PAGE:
“I have the right to do anything,” you say–but not everything is beneficial. “I have the right to do anything”–but not everything is constructive.”

1 Corinthians 10:23


On Monday my Social Media was abuzz with opinions regarding the Supreme Court’s ruling in Masterpiece Cake Shop Vs. Colorado Civil Rights Commission. I would say that the opinions of my friends, much like that of the country was a clean partisan split. Interestingly I found that those friends who I can label as self proscribed “Christians” were the most outwardly happy with the Courts ruling. This is not all that surprising, however, it does raise an issue that I think Christians should think about in greater depth.

Some quick background on the case: A Christian baker in Colorado was asked by a gay couple to make a wedding cake for their upcoming ceremony. The baker declined and explained to the couple that he believes making the cake would violate his Christian values. The Civil Rights Commission of Colorado (A government entity) found the baker in violation of the couples civil rights and levied fines. The Supreme Court (I will leave it here just to give a quick cursory telling of the story) found that the Civil Rights Commission violated the rights of the baker.

Now, as an exercise in political thinking I found the Courts decision very interesting. What really sparked my interest, however, was an article in the New York Times documenting more cases like this that will test boundaries of “religious freedom and civil rights”. One such issue the Times discussed was a Bill recently passed in Oklahoma (SB 1140). This bill essentially allows private adoption agencies the legal right to discriminate against gay and lesbian couples when placing children. This Bill, which before reading the Times I was unaware of, will most likely push the “Christian Rights vs. Gay Rights” debate to the forefront of the Supreme Court in the coming years.

I don’t know all that much about adoption/ child welfare issues. I did work, for a very short period of time, as a Social Worker who would visit with newly adopted children and families to help offer services as they transition into their new lives together. For the most part I came across very loving parents and very excited children. They were always so happy to have a new place to call home and new people to call Mom and Dad. What I did learn during my time in the field, is that those children waiting to be adopted face the constant fear of instability, sexual assault, educational neglect, and emotional abuse. Children waiting to be adopted too often experience fear when living every day in group-homes, foster care facilities, and in some foster homes.

While I was not responsible for finding foster kids adoptive homes, I did hear stories from other Social Workers who had this job, and these stories still shake me. I was told of a thirteen year old child that was given one meal a day by his foster family, beaten for minor infractions like spilling milk, and forced to eat his own vomit after getting sick. Luckily, in this story the authorities learned of the crimes that occurred while the child was in foster care and they were able to find a nice adoptive family to take him in. Authorities also were able to persecute the foster parents who committed the gruesome crimes. In this instance the child was lucky. I often pray that this is not the reality being experienced by any of the over “107,918” children in foster care who are waiting to be adopted by a loving family.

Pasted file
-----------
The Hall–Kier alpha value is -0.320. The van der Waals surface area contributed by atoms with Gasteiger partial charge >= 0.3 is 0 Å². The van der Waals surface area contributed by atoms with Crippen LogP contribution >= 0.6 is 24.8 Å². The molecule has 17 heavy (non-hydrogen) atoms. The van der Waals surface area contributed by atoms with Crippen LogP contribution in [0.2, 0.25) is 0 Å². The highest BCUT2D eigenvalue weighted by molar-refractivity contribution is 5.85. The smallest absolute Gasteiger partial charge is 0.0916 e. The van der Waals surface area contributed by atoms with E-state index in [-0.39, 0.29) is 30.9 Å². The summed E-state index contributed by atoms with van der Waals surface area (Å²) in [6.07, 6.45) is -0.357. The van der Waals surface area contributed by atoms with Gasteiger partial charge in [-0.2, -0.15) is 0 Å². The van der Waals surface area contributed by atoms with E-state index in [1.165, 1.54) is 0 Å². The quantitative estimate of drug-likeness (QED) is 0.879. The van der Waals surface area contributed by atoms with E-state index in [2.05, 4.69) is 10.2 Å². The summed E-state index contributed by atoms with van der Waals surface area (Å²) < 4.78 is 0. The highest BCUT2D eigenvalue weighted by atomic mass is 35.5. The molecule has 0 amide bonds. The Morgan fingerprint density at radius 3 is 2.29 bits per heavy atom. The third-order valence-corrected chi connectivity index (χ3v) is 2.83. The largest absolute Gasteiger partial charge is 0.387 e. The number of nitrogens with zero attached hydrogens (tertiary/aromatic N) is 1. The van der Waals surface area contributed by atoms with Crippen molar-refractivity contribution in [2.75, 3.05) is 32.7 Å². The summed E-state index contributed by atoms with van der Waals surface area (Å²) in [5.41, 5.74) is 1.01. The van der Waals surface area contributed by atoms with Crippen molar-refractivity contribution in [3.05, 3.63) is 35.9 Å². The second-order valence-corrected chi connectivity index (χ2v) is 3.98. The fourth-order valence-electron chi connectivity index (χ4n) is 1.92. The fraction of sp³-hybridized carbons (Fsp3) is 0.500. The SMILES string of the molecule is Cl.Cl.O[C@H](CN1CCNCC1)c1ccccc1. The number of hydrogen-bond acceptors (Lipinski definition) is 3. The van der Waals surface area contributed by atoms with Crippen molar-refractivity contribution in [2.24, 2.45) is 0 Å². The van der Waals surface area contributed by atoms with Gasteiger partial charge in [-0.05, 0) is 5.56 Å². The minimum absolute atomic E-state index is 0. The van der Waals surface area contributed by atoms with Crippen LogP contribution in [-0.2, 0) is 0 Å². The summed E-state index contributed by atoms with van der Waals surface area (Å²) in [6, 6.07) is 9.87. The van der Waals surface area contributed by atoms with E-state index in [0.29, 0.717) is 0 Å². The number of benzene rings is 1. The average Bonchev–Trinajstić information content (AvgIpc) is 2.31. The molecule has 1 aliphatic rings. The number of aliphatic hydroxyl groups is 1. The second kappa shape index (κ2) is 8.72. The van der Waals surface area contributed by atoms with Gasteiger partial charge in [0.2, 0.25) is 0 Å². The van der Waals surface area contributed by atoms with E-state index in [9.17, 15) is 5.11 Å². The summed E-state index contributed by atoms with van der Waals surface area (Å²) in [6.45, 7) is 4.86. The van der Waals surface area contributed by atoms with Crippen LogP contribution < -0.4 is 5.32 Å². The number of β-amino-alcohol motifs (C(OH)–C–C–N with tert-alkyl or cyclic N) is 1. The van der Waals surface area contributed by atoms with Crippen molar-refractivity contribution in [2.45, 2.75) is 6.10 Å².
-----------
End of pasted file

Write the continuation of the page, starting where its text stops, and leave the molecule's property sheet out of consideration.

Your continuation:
After learning about SB 1140 I did a quick Google search just to learn a little more about the law. I came across many “Christian” organizations making the argument that this law is necessary because it will allow religious organization the ability to “provide social welfare services congruent with Christian values.” I found a few op-eds from Christian writers who saw this as a victory for “Christian liberty”, “Godly values”, and “traditional families”.  I did not see, from any Christians at least, statements on how this will positively impact (according to the Oklahoma Department of Human Services) over 9,000 kids in Oklahoma in need of adoption.

I understand that for some Christians there is a belief that sexual politics is an arena where there can be no compromise. While I don’t share this view I would never ask someone to act in a manner that violates his or her deeply held spiritual convictions. However, since the people speaking in these op-eds and in the media are proclaiming to be fellow “Christians” I feel as though I can engage in a little debate and push back on these feelings.

In the beginning of the blog I quote 1 Corinthians 10:23. Here we see the Church struggling with issues of ethical Christian living. The Church in Corinth is asking what it should do about issues regarding a proper diet, morals, etc. The answer given in the Scriptures is one that speaks to our current times. Essentially we are told that since Christ came to renew our minds and hearts there no longer should be worries about trivial matters like diet. We are told that everything is now permitted, however, we must realize that we can’t go “overboard.”

We learn in the scriptures that Christians should feel free to eat anything they want, however, as good brothers and sisters of Christ they should realize that this freedom may have to be put aside for the greater good of others. Many Pastors will use this scripture when teaching about things like alcohol consumption. They usually will say things like “sure, you can drink alcohol as a Christian just don’t be a drunk and act in ways that would embarrass Christ. You should be careful though and realize that there may be a Christian Brother or sister that is struggling with alcohol abuse. It may not be wise to drink around them. So in essence, yes, as a Christian feel free to drink in moderation, just recognize that this freedom comes with a responsibility.”